A provision aimed at restricting the use of proof-of-work cryptocurrencies inside the European Union made its way into the final draught of the MiCA regulatory framework.
On March 14, a European parliamentary committee is scheduled to vote on the final version of the document.
As previously reported, another draught featuring a clause aimed at banning Bitcoin in the EU by 2025 was published in late February. The action drew widespread condemnation from the community, reportedly compelling EU legislators to abandon their intention to phase down the energy-intensive proof-of-work consensus process.
Stefan Berger, the MiCA framework’s rapporteur, stated that the law was not intended to constitute a de facto Bitcoin prohibition. The bill has been amended to remove the harsh clause.
According to Patrick Hansen, director of development and strategy at DeFi startup Unstoppable Finance, the current proof-of-work ban’s phrasing has been softened down, but its impact remains “basically the same.”
Once again, the last-minute repair has generated outrage. David Marcus, Meta’s previous blockchain head, characterised the proposed Bitcoin ban as a “protectionist action,” adding that it would endanger European enterprises’ worldwide relevance. He believes the project would have “catastrophic” implications for Europe while offering an “enormous” opportunity for the US.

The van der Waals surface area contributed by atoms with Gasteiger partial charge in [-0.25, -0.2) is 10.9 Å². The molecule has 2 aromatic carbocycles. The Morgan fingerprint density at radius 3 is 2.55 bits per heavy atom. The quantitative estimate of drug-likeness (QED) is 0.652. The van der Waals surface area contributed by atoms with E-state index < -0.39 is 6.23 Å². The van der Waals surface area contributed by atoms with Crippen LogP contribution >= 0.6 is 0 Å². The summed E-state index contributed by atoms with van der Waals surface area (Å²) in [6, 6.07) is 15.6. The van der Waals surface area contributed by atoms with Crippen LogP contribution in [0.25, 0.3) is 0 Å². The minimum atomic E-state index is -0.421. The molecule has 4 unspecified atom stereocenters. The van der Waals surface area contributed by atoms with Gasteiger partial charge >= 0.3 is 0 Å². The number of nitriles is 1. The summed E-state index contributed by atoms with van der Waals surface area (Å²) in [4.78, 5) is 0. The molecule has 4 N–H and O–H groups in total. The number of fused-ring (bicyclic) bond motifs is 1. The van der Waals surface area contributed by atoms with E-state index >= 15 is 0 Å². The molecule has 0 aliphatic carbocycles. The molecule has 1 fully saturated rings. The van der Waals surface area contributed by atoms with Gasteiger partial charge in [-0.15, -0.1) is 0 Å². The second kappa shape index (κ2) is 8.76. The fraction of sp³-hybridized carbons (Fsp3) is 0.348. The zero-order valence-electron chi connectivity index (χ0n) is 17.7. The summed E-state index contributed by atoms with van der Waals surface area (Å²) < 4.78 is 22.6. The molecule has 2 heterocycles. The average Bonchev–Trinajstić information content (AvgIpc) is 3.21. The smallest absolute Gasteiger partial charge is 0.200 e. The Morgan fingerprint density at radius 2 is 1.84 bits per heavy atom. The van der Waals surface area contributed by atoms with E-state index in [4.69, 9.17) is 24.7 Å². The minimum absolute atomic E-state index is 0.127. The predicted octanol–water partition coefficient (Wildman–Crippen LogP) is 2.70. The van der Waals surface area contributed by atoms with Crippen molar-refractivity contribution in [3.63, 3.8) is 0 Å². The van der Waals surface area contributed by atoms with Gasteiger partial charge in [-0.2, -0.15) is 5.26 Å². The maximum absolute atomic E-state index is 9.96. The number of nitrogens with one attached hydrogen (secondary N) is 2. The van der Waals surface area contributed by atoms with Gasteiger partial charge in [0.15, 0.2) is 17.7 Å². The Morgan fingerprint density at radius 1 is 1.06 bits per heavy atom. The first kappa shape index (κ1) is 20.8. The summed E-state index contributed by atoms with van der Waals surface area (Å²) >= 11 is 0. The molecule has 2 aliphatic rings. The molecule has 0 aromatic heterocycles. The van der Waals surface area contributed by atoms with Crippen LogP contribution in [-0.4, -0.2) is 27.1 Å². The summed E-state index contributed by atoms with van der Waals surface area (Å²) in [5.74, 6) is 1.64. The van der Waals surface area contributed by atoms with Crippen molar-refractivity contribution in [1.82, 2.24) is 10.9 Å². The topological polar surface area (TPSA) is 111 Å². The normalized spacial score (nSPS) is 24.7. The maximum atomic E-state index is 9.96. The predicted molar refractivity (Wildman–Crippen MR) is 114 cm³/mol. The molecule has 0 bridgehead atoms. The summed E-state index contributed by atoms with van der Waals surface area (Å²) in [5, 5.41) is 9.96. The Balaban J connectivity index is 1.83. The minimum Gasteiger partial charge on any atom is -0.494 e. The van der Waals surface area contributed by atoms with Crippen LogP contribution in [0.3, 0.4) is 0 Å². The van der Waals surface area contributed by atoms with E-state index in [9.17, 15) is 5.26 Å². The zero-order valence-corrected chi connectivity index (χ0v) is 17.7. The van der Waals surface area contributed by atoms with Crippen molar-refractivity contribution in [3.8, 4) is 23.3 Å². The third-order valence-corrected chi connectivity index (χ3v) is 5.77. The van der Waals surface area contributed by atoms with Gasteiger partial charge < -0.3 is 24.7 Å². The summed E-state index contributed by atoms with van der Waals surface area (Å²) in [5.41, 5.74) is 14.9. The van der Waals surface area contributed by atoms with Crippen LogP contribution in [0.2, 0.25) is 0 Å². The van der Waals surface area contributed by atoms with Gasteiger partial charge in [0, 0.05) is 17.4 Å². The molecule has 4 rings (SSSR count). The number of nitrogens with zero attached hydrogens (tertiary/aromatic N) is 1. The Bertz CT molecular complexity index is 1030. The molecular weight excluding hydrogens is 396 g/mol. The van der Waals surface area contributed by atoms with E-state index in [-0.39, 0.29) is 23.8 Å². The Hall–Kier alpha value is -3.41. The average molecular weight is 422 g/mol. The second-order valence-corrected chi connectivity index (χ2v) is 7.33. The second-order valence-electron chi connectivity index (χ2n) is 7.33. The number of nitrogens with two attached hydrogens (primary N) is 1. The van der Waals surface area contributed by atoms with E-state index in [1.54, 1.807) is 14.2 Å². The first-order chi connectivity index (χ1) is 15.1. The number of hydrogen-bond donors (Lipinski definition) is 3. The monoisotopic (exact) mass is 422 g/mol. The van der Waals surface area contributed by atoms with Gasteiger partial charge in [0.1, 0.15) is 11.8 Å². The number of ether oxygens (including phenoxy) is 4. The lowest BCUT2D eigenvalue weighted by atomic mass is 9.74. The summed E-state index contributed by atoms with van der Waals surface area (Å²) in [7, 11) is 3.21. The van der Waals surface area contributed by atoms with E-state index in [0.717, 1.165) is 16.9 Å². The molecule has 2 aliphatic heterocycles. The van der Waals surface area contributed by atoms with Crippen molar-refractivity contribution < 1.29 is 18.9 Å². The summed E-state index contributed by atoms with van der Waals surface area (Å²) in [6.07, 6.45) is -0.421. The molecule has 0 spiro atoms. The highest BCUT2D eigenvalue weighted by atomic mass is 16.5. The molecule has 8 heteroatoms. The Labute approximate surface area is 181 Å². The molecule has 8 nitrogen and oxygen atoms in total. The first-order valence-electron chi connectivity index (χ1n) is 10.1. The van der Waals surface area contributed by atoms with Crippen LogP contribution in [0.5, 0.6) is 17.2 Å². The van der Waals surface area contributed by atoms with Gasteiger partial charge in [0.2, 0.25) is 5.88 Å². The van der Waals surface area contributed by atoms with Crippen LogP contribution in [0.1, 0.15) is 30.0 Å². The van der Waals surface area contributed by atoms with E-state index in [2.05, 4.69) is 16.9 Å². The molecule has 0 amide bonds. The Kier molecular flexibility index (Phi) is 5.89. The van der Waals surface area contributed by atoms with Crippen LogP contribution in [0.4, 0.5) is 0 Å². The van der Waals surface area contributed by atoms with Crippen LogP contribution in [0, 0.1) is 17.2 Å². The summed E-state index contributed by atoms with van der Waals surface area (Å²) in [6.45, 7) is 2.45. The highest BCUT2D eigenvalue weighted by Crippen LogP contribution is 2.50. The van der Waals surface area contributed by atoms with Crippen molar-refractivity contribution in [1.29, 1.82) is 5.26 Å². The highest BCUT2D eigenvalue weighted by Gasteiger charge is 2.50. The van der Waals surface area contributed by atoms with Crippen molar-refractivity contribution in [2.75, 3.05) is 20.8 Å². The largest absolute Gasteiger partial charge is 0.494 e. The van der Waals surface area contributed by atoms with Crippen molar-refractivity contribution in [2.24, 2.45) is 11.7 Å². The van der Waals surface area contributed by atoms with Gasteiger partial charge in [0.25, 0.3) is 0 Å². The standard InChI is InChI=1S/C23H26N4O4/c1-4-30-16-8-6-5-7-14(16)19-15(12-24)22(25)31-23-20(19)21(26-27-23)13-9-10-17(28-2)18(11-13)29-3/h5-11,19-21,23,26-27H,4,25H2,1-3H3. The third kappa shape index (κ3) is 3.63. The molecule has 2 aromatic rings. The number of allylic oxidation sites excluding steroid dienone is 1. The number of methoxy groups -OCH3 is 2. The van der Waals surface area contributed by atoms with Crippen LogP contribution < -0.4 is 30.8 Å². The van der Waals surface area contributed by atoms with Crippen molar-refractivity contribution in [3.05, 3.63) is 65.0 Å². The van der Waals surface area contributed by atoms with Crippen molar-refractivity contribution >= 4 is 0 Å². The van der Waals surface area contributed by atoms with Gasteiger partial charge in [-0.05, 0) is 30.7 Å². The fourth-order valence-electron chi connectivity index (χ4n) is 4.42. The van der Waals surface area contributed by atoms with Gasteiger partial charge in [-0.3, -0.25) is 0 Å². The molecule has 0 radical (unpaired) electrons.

Meltem Demirors, chief strategy officer of CoinShares, described the move as a “political assault” on financial independence, predicting that EU authorities would not stop at prohibiting Bitcoin and other proof-of-work cryptocurrencies.
Pascal Gaulthier, CEO of Ledger, advised the company’s executives to contact European Parliament members in trying to change the decision. Hansen thinks the clause will be eliminated during the trilogue discussions.